His program has gained ground, however, by filling a niche in the state in historic preservation. Wyoming has little in the way of state regulation or a state infrastructure to consider these issues. His department has emerged as the key resource, advising local communities on what to do about high schools that are historic structures but that aren't consistent with state plans, for example. In many cases, the causes advocated by the department in historical preservation run against powerful interests, but the fact that the department is engaged -- and landing contracts for its work -- has won it backing, Sandeen said.
Wyoming is somewhat unusual in that it has a master's program in American studies for which students are fully funded. Most master's programs aren't -- and are instead, as one audience member said, "tuition mills" that produce revenue for departments. This isn't insignificant in that a survey presented Thursday suggested that master's programs in American studies are likely to see significant growth. NYU's program is trying to embrace that growth (without just going for dollars) by looking for ways that it might create a master's program for school teachers to take as a sabbatical.
The pressure to conform to university wishes (yes, a bit of the siege mentality Ross urged the scholars to move beyond) was present for many. Janet M. Davis, chair of American studies at the University of Texas at Austin, spoke about the "new language" she had to learn as chair -- words and phrases like "performance management," "mission statement," "ubiquitous culture of performance" and "benchmarks." Davis said she and her colleagues try to keep up, and believe that what they are offering has real value. But she said that the "constant refrain of accountability," which she sees as an outgrowth of No Child Left Behind, amounts to pressure "to empiricize fields that defy empiricization."
She also said that for all of the talk at universities these days about supporting interdisciplinary work, that support isn't always real. She said that administrators like to support the large departments that serve the greatest number of students in large lecture classes. So when the English and history departments want to do something together, there's plenty of support. When truly interdisciplinary programs like American studies or ethnic studies want that same support, it can be lacking, she said.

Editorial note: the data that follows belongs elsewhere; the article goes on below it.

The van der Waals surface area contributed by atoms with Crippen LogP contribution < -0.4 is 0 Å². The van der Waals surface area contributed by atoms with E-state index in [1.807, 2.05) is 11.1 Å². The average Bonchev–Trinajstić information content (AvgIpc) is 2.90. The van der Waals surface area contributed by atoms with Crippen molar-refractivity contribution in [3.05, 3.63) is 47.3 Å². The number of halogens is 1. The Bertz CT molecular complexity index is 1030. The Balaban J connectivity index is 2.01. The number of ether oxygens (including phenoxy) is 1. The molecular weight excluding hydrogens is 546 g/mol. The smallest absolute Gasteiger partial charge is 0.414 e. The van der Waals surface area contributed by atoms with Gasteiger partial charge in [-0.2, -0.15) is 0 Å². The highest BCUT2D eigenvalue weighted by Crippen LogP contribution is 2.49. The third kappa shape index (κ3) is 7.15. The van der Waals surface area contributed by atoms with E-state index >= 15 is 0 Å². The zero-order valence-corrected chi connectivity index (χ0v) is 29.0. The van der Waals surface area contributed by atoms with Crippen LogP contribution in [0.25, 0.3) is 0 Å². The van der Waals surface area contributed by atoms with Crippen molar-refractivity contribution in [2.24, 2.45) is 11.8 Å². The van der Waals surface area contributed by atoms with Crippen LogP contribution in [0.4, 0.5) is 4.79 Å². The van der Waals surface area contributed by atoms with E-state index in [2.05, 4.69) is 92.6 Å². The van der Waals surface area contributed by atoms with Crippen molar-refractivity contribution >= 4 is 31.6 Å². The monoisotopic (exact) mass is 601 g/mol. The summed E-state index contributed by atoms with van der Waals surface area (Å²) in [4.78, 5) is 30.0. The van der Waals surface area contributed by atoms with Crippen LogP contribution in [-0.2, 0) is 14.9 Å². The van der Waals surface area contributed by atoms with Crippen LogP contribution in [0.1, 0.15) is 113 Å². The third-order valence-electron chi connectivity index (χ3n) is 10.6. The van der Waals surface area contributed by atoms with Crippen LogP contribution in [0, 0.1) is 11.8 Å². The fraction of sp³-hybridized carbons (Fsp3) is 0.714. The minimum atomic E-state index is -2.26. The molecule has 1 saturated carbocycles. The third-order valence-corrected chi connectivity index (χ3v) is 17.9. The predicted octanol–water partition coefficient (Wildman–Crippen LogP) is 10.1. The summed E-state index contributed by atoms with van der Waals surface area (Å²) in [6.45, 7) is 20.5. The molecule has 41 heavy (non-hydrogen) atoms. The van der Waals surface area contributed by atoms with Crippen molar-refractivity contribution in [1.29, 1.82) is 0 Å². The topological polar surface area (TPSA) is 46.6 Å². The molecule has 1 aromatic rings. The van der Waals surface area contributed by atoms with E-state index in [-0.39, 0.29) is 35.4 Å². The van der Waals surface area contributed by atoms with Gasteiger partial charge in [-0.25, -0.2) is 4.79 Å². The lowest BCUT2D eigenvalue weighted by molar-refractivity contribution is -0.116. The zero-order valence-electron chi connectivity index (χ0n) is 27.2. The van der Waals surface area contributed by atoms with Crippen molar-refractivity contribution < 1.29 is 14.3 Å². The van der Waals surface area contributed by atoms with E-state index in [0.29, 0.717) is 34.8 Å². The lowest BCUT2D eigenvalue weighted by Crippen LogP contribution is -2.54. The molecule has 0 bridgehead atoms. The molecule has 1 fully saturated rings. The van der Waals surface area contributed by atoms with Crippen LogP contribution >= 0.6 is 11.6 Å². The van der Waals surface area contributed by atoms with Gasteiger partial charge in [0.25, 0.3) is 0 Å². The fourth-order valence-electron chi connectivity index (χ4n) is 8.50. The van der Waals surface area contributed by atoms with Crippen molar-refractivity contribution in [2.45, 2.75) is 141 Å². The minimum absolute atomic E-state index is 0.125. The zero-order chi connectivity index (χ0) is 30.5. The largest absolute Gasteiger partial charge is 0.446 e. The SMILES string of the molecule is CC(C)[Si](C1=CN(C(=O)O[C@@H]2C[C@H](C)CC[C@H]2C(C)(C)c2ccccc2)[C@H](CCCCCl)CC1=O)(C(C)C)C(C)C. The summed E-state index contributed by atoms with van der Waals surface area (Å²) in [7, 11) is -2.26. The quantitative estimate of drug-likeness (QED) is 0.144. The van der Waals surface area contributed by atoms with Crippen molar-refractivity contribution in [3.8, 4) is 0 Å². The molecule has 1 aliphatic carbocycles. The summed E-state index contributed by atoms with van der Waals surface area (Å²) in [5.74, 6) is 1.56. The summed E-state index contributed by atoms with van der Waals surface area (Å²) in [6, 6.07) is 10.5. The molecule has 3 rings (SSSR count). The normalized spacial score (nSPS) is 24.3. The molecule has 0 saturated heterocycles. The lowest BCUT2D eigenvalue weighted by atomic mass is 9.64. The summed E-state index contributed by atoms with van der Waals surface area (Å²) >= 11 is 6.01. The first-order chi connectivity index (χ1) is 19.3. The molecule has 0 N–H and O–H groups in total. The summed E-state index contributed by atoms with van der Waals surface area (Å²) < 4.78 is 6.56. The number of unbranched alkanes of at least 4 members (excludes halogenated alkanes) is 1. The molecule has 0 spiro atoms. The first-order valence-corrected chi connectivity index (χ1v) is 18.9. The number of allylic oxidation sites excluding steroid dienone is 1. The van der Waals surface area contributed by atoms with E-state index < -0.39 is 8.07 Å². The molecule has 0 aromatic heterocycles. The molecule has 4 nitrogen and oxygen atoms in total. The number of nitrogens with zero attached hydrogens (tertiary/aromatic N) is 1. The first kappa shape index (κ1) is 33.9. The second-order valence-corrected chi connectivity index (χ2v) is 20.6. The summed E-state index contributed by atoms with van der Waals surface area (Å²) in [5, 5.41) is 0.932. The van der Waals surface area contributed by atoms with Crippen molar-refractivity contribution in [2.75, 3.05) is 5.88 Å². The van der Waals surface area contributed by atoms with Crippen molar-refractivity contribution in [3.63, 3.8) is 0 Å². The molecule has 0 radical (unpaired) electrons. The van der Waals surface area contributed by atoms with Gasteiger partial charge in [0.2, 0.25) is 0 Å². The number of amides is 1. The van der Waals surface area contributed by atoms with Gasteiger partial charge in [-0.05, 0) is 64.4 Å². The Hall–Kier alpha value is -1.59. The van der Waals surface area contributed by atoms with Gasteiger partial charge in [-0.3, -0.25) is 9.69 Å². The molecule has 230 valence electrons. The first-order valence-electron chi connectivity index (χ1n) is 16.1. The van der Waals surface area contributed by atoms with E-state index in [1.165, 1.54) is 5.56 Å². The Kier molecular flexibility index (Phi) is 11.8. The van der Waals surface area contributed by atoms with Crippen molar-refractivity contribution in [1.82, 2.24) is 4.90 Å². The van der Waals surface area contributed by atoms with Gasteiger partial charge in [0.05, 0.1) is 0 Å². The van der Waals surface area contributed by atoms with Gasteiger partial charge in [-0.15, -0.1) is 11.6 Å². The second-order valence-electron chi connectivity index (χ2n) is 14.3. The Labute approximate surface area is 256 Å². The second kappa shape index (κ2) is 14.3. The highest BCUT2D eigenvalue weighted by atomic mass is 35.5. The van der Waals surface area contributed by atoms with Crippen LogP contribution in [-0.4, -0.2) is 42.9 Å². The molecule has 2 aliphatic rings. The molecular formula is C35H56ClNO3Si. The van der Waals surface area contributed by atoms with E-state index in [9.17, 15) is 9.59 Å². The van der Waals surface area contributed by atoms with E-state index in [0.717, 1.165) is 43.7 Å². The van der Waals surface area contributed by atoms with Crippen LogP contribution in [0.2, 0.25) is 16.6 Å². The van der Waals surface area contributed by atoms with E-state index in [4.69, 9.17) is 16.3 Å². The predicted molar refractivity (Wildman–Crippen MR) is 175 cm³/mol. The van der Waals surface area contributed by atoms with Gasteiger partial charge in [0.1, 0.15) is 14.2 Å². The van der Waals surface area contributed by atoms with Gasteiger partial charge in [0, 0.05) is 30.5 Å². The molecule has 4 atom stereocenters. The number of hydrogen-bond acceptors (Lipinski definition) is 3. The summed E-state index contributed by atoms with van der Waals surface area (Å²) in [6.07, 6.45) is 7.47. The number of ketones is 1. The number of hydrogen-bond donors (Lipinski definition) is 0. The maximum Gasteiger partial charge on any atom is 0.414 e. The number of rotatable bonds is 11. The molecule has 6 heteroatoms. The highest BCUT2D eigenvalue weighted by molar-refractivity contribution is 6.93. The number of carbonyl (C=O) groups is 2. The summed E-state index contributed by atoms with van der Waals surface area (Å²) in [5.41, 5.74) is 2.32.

At Texas, she said, her department has built support by strengthening its ties to ethnic studies programs.
But she also prompted much laughter and appreciation as she recounted spending on athletics at her university -- a contrast that doesn't make interdisciplinary program chairs feel terribly appreciated. She described in detail, for example, the Howard L. Terry-Bobby Moses Jr. Longhorn Locker Room at her university -- a sort of Taj Mahal for football players with 125 eight-foot tall individual lockers, five flat screen televisions, and a three-dimensional lighted 20-foot Longhorn on the ceiling. The tight spending that limits academic programs isn't uniform, she noted.
Nikhil Singh, a professor of history at the University of Washington, talked about the links between American studies and cultural studies and suggested that American studies needs to be open to new ties to other fields. For example, while Washington has many scholars who do work in American studies, they aren't organized into a program as is the case elsewhere. The international affairs school at Washington is well supported, SIngh said, and is interested in having American studies perspectives to "challenge" the conventional approach to area studies and to "recast study of America" within a modified American studies framework.
For years, American studies scholars have debated whether it is appropriate to see themselves through area studies lenses, with many answering the question with a decisive No, and at least one audience member Thursday was horrified at Singh's suggestion.
But in the same way Ross suggested that academic-business relations are a two-way street, Singh said that the same might be true for American studies and area studies. He noted that the international studies school at his university is named for the late Sen. Henry Jackson, the "grandfather of the neoconservatives." Sure, Singh said, American studies scholars need to watch their interests and alliances with such a program might not work everywhere. But with evident pleasure, he said that if Jackson could see Singh's courses -- taught through the Jackson school -- "he'd be rolling over in his grave."